TOPI RUOTSALAINENPlanet of the Apes 20.4.2019 – 19.5.2019
During a recent stay in Florence, I paid a visit to La Specola, the city's Museum of Zoology and Natural History, where I found taxidermied, shabby-coated apes scampering about their diorama habitats, fixing the passing visitors with their grins and grimaces, just as they have done every day since the day of their now distant deaths. As I stood there watching the animals, it struck me that the subtle beauty and naturally rhythmical quality of their poses were succeeding to encapsulate the enduring influence and long-established traditions of Italian art in its entirety.
As I wandered around the space, gazing at the numerous yet lonely simians in their ascetic cages, I felt I was viewing a great, expansive work of art, where each of the animals has been assigned their own distinct role, contributing a separate and distict emotional thrust to the whole. Having placed the display in the context of Italian art, I now looked at the dead apes and their gestures, hands reaching heavenward, and began to pick up on a strongly religious charge. A stuffed sloth that suddenly came into view was, for me, the most convincingly executed of all the Jesuses in town, his head reaching back in glorious contrapposto, his body forever suspended on his very own wooden cross.
When an ape is given the full taxidermy treatment or otherwise captured in an artwork, it somehow attains immortal status. The dead light behind the dead ape's eyes echoes the quiet murmurings emanating from our own consciences. Animals, through their presence alone, have the ability to point out our vanity, to lay bare the selfishness of our human pursuits. Much in the same way, in fact, that art has been appointed as the voice of our collective conscience.
The Planet of the Apes introduces viewers to an alternative world. The visions it presents reflect our own planet, complete with its familiar set of problems and existential threats. From the shadows of this other planet, I am forcing myself to look at humanity and at otherness.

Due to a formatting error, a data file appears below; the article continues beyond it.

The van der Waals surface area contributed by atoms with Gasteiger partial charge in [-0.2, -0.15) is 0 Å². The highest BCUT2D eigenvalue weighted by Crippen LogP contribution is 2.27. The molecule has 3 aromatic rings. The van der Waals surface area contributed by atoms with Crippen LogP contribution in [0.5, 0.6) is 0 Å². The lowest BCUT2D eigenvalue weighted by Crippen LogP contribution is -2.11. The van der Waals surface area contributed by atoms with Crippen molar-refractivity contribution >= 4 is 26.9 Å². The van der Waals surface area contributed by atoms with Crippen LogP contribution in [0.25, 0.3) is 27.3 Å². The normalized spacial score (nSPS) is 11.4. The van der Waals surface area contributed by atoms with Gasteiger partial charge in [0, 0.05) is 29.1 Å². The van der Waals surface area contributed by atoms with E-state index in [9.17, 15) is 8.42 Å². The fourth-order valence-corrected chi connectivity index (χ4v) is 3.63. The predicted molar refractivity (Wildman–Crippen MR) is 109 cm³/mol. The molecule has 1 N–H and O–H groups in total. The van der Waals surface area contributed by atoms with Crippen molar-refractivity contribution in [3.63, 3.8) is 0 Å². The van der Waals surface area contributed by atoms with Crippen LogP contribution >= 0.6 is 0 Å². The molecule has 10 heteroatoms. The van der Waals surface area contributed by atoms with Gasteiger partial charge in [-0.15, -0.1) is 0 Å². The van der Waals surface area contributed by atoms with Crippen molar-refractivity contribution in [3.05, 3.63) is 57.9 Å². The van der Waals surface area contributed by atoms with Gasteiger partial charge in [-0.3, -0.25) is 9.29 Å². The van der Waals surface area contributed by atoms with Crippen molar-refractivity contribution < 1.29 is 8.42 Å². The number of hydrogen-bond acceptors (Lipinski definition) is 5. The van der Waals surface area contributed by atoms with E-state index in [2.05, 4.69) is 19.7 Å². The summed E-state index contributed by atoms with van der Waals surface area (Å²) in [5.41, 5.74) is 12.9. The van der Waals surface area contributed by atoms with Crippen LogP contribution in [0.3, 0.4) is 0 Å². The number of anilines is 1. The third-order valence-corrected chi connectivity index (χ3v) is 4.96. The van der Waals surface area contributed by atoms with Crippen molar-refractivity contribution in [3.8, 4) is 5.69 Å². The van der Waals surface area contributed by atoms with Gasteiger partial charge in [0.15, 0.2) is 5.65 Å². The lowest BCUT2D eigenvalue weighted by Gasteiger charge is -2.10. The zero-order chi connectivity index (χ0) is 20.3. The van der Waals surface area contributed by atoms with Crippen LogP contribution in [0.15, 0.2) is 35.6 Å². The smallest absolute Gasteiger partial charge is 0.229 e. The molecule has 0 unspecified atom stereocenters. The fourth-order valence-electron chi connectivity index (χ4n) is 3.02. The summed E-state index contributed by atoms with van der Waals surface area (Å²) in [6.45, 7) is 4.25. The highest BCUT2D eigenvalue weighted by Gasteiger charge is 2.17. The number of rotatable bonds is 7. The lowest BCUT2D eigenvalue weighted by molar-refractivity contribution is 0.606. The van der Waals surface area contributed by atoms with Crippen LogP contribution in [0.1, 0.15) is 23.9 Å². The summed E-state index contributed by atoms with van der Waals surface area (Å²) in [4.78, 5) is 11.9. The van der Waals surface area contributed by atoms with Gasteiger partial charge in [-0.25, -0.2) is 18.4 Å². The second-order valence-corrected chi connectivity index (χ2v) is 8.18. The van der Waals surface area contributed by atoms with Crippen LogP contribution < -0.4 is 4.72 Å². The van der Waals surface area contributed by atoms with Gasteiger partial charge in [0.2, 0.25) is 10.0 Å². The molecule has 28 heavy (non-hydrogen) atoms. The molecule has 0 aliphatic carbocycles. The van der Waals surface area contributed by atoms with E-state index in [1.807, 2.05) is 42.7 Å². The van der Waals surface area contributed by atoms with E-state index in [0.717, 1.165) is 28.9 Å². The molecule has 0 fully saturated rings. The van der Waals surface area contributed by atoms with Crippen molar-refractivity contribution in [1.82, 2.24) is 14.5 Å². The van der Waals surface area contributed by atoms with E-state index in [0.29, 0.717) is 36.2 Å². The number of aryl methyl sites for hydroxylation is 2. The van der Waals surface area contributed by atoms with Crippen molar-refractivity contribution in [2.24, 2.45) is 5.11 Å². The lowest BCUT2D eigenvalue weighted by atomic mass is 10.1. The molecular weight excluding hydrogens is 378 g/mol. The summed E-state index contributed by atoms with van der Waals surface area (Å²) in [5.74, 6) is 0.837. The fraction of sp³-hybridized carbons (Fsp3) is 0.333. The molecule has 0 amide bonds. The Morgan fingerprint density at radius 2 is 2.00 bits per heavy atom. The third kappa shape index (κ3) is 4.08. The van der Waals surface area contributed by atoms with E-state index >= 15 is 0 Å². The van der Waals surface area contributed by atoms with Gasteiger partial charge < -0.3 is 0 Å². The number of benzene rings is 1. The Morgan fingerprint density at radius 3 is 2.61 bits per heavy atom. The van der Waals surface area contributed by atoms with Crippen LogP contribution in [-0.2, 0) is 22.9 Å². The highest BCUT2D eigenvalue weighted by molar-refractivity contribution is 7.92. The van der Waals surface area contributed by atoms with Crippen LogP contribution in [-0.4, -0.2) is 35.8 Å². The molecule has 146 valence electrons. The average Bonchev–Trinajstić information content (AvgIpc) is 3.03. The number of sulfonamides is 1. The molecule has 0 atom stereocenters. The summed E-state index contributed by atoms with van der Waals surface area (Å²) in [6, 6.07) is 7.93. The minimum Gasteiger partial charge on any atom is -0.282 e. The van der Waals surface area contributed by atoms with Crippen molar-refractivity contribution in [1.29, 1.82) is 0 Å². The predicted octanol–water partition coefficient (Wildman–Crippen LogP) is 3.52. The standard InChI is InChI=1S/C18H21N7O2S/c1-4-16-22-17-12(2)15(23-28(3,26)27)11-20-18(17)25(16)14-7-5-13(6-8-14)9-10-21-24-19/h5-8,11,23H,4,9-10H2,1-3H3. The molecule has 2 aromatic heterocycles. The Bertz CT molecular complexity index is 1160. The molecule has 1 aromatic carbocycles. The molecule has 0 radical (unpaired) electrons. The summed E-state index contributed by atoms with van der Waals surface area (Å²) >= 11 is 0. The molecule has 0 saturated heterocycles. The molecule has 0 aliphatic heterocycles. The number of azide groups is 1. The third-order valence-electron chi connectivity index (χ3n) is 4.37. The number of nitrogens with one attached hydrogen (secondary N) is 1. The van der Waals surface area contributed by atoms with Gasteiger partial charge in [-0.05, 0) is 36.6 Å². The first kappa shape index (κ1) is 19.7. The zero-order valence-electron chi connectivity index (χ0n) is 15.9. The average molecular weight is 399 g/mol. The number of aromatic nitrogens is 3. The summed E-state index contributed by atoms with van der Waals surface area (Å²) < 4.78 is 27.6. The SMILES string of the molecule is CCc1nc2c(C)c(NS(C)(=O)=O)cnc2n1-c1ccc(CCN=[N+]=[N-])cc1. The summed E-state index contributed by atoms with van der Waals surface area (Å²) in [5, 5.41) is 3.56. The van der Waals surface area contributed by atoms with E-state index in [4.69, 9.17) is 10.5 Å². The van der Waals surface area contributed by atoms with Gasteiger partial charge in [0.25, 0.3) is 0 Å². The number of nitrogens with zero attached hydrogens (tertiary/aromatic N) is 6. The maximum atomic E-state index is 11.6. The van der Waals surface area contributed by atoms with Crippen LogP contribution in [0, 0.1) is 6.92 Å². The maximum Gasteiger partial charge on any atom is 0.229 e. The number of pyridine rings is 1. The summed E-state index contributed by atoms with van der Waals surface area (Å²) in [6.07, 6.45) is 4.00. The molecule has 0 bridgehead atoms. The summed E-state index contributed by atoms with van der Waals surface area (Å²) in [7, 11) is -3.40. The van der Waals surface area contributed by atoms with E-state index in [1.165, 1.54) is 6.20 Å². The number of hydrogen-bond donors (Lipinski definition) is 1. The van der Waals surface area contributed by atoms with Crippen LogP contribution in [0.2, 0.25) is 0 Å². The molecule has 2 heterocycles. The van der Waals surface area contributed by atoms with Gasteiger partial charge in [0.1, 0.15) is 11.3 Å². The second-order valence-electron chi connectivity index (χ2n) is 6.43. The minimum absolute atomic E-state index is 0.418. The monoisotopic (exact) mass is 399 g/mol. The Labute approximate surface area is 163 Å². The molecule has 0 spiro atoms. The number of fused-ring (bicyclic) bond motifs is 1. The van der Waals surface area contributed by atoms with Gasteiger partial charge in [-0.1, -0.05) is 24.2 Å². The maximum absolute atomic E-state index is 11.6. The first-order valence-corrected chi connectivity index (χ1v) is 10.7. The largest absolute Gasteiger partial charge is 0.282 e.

Homo sapiens is the only animal with a clear sense of ethics and morality and the only animal with the capacity to act in a way that runs counter to both. Apes, on the other hand, are an unfamiliar entity here in Finland; they are our distant relatives, living on the other side of the world. They are magical creatures we have met again and again since childhood as they have appeared to us through fairytales, books and art and greeted us from their zoo cages and gloomy museum dioramas.
This exhibition is named after Pierre Boulle's 1963 science fiction novel and its well-known cinematic adaptations. The cult version filmed in 1968 is widely seen as a study of the 1960s black rights movement and the threat of nuclear war. Its legacy also lives on in a phenomenon observed on the film's set that continues to be used to illustrate the dynamics of mass psychology to this day. It is reported that while wearing their masks, the actors would struggle to recognise each other. The result was that, during lunch, they would seek out the company of their own "kind", with orangutans gravitating towards other orangutans etc.